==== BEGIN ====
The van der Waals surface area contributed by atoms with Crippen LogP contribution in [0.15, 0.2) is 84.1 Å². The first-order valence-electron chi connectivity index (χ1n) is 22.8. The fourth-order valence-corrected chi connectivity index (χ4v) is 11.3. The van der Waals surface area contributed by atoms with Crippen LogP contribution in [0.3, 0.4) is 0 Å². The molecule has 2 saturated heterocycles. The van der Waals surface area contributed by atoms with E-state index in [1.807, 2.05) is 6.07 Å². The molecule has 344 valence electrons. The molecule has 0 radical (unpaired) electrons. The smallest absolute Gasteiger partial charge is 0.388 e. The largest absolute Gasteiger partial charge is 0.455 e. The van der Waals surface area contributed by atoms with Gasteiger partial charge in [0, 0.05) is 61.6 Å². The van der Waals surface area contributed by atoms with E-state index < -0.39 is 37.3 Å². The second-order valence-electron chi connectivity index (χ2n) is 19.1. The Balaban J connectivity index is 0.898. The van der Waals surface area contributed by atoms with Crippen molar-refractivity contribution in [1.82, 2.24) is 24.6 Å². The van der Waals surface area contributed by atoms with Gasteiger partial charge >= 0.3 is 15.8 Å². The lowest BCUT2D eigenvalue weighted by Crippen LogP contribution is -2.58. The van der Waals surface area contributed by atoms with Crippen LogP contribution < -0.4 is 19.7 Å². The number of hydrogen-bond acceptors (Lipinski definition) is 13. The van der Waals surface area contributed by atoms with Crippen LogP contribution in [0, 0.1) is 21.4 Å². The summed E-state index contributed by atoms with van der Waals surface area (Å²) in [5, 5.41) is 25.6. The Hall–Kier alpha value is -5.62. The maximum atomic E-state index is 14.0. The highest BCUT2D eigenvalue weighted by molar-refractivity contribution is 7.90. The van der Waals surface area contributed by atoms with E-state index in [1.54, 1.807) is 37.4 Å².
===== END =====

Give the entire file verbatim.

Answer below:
The van der Waals surface area contributed by atoms with Crippen LogP contribution in [0.15, 0.2) is 84.1 Å². The first-order valence-electron chi connectivity index (χ1n) is 22.8. The fourth-order valence-corrected chi connectivity index (χ4v) is 11.3. The van der Waals surface area contributed by atoms with Crippen LogP contribution in [0.3, 0.4) is 0 Å². The molecule has 2 saturated heterocycles. The van der Waals surface area contributed by atoms with E-state index in [1.807, 2.05) is 6.07 Å². The molecule has 344 valence electrons. The molecule has 0 radical (unpaired) electrons. The smallest absolute Gasteiger partial charge is 0.388 e. The largest absolute Gasteiger partial charge is 0.455 e. The van der Waals surface area contributed by atoms with Gasteiger partial charge in [0, 0.05) is 61.6 Å². The van der Waals surface area contributed by atoms with E-state index < -0.39 is 37.3 Å². The second-order valence-electron chi connectivity index (χ2n) is 19.1. The Balaban J connectivity index is 0.898. The van der Waals surface area contributed by atoms with Crippen molar-refractivity contribution in [1.82, 2.24) is 24.6 Å². The van der Waals surface area contributed by atoms with Gasteiger partial charge >= 0.3 is 15.8 Å². The lowest BCUT2D eigenvalue weighted by Crippen LogP contribution is -2.58. The van der Waals surface area contributed by atoms with Crippen LogP contribution < -0.4 is 19.7 Å². The number of hydrogen-bond acceptors (Lipinski definition) is 13. The van der Waals surface area contributed by atoms with Crippen LogP contribution in [0, 0.1) is 21.4 Å². The summed E-state index contributed by atoms with van der Waals surface area (Å²) in [5, 5.41) is 25.6. The Hall–Kier alpha value is -5.62. The maximum atomic E-state index is 14.0. The highest BCUT2D eigenvalue weighted by molar-refractivity contribution is 7.90. The van der Waals surface area contributed by atoms with E-state index in [1.54, 1.807) is 37.4 Å².